I'm afraid I'm pretty light on details on this one, but here's what I can remember. The novel opens with a castle or other fortified area being over run by an enemy army. These enemy troops have been augmented by sorcery, in that they cannot feel pain of any sort. So, they ignore wounds and the like that are not immediately fatal. There may be additional magics involved, like enchanted weapons or the like, but I only recall the lack of pain element. I seem to remember the color white, here in a unfeeling, cold-hearted sense, being associated with the enemy army or empire.
The protagonist is a warrior from some small village (the novel was very run-of-the-mill and used a lot of the standard fantasy tropes). The enemy empire was run by wizards of a sort. I think the enemy empire's name was something like Khargish, or Kargan, but I can't be certain of that (Google has been no help here).
I don't recall much of the story, but the protagonist and his desperate comrades prevail. I do remember that, after the final battle, the hero and his surviving allies are so exhausted, they collapse on their bunks and sleep for hours. They've been up several days straight fighting. When they awake, local women come out to provide them with water to bathe. Many of the men are covered in gore, sweat, and dirt. There is a passage where the protagonist talks of the sensation of the water poured over his itching flesh, and how good it felt to get all the dried blood off of him. The local women offer to launder the warrior's gore-crusted clothes at the river. The protagonist agrees, except for the hand-woven cloak his village had given him before heading off to war. He feared they might damage the fine design on it or something.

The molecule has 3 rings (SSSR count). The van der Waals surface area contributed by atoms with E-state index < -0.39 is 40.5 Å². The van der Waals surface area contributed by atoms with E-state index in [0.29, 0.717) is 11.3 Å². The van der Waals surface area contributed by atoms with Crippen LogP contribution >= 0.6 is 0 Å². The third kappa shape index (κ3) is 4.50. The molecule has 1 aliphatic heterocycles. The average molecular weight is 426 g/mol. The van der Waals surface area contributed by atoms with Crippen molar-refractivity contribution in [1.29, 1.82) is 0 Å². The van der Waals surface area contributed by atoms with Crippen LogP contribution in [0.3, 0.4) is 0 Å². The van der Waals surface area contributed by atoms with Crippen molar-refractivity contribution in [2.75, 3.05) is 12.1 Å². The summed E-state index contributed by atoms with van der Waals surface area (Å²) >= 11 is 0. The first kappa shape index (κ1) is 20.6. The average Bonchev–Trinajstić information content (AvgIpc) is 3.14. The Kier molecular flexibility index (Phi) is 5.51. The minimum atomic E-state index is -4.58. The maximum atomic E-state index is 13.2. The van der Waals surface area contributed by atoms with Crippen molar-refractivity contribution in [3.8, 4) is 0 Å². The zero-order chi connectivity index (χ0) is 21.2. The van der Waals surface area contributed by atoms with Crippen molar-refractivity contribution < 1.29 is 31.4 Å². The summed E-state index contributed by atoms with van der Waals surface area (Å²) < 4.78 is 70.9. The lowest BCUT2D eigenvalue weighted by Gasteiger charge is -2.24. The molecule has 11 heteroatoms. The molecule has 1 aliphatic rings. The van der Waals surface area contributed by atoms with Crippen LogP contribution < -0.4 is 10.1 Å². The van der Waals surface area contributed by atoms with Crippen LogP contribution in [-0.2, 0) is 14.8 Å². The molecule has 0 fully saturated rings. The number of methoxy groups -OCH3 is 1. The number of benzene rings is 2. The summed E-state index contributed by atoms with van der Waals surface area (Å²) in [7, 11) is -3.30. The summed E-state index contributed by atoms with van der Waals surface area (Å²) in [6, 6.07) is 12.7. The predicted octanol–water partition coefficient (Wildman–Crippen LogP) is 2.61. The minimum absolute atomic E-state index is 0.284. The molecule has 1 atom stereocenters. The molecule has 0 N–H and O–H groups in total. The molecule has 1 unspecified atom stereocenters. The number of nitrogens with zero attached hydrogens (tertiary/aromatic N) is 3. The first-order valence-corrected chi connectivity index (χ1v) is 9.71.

Publication Timeframe/Other Details
I think this one came out in the 1980s. I remember that's when I picked it up in used book store. There may have been a dragon or other fantastic beast on the cover, but I cannot be certain of that. The author was not one of the big names that I was familiar with at that time- i.e. it wasn't Tolkien or John Varley or Terry Brooks, etc.